Surfaxin (Lucinactant): An intratracheal suspension indicated for the prevention of respiratory distress syndrome in premature infants

June 1, 2012

New molecular entity: FDA approved lucinactant (Surfaxin, Discovery Laboratories) for the prevention of respiratory distress syndrome (RDS) in premature infants at high risk of RDS.

On March 6, 2012, FDA approved lucinactant (Surfaxin, Discovery Laboratories) for the prevention of respiratory distress syndrome (RDS) in premature infants at high risk for RDS. Lucinactant joins 4 other drugs marketed in the United States for the same indication, including beractant (Survanta, Abbott), poractant alpha (Curosurf, Chiesi), and calfactant (Infasurf, Ony). Lucinactant should not be administered to adults suffering from acute respiratory distress syndrome (ARDS) because of an increased risk of death, multiorgan failure, sepsis, anoxic encephalopathy, renal failure, hypoxia, pneumothorax, hypotension, and pulmonary embolism.

Efficacy. While lucinactant efficacy was evaluated in 2 randomized controlled trials, the trial dubbed SELECT (Safety and Effectiveness of Lucinactant vs. Exosurf in a Clinical Trial), was the pivotal phase 3 RDS prevention study that gained the drug US marketing approval. The SELECT trial was a randomized trial of 1,294 premature infants (600 g to 1,250 g at birth) which compared lucinactant at a dose of 5.8 mL/kg given up to 4 times (N=524) to colfosceril palmitate (Exosurf, which is no longer marketed in the United States) (N=506) or beractant (N=258) administered at FDA recommended doses. Compared with colfosceril palmitate, lucinactant demonstrated significant improvement in the proportion of premature infants suffering from RDS (defined as having a chest X-ray consistent with RDS and a FiO2 ≥0.30) at 24 hours after birth (39% vs 47%, P<.01) and lower RDS-related mortality through 2 weeks (5% vs 9%, P<.01).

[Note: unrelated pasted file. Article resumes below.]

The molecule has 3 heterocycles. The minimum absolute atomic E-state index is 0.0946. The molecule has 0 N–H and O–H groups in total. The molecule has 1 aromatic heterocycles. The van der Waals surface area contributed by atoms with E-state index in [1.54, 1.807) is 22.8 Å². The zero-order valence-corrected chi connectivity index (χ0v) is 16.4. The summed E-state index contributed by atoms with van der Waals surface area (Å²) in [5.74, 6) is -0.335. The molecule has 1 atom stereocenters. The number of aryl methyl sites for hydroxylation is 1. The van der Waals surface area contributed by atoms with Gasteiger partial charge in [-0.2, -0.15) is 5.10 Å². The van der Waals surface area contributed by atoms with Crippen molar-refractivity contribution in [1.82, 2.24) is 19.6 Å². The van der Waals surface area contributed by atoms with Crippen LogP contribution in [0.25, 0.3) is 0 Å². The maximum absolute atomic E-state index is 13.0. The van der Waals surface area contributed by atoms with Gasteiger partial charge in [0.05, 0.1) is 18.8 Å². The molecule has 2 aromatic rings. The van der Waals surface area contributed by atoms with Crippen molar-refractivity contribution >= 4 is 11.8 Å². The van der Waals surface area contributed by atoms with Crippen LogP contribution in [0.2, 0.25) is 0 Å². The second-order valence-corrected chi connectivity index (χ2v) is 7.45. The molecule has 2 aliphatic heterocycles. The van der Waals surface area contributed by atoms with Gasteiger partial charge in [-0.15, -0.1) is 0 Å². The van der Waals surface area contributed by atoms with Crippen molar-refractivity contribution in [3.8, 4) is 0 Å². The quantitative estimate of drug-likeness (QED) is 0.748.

Safety. In SELECT, the most common adverse effects of lucinactant are related to its administration down a premature infant's endotracheal tube and include endotracheal tube reflux (18 events per 100 doses), skin paleness (9 events per 100 doses), and endotracheal tube obstruction (6 events per 100 doses), often resulting in infants needing a dose interruption (9 events per 100 doses). Administration-related adverse reactions were more common in premature infants receiving lucinactant compared to control surfactants. Oxygen desaturation was reported in 17%, 9%, and 13% and bradycardia for 5%, 2%, and 3% of infants treated with lucinactant, colfosceril palmitate, and beractant, respectively.